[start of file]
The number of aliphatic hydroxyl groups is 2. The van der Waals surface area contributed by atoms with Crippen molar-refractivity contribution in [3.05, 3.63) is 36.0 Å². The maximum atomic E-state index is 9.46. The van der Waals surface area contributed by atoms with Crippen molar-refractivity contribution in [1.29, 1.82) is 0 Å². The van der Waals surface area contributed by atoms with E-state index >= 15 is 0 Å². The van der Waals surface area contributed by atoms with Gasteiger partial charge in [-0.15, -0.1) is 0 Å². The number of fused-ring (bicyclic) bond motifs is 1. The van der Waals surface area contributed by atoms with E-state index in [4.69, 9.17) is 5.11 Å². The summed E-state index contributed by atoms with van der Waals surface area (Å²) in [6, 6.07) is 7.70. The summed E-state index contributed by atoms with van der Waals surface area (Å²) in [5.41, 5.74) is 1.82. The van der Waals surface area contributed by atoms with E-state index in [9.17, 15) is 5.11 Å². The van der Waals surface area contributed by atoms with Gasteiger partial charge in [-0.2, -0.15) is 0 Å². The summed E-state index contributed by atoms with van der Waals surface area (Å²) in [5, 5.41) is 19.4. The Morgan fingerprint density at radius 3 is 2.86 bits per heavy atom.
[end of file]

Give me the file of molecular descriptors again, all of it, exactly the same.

The number of aliphatic hydroxyl groups is 2. The van der Waals surface area contributed by atoms with Crippen molar-refractivity contribution in [3.05, 3.63) is 36.0 Å². The maximum atomic E-state index is 9.46. The van der Waals surface area contributed by atoms with Crippen molar-refractivity contribution in [1.29, 1.82) is 0 Å². The van der Waals surface area contributed by atoms with E-state index >= 15 is 0 Å². The van der Waals surface area contributed by atoms with Gasteiger partial charge in [-0.15, -0.1) is 0 Å². The number of fused-ring (bicyclic) bond motifs is 1. The van der Waals surface area contributed by atoms with E-state index in [4.69, 9.17) is 5.11 Å². The summed E-state index contributed by atoms with van der Waals surface area (Å²) in [6, 6.07) is 7.70. The summed E-state index contributed by atoms with van der Waals surface area (Å²) in [5.41, 5.74) is 1.82. The van der Waals surface area contributed by atoms with E-state index in [9.17, 15) is 5.11 Å². The van der Waals surface area contributed by atoms with Gasteiger partial charge in [-0.2, -0.15) is 0 Å². The summed E-state index contributed by atoms with van der Waals surface area (Å²) in [5, 5.41) is 19.4. The Morgan fingerprint density at radius 3 is 2.86 bits per heavy atom.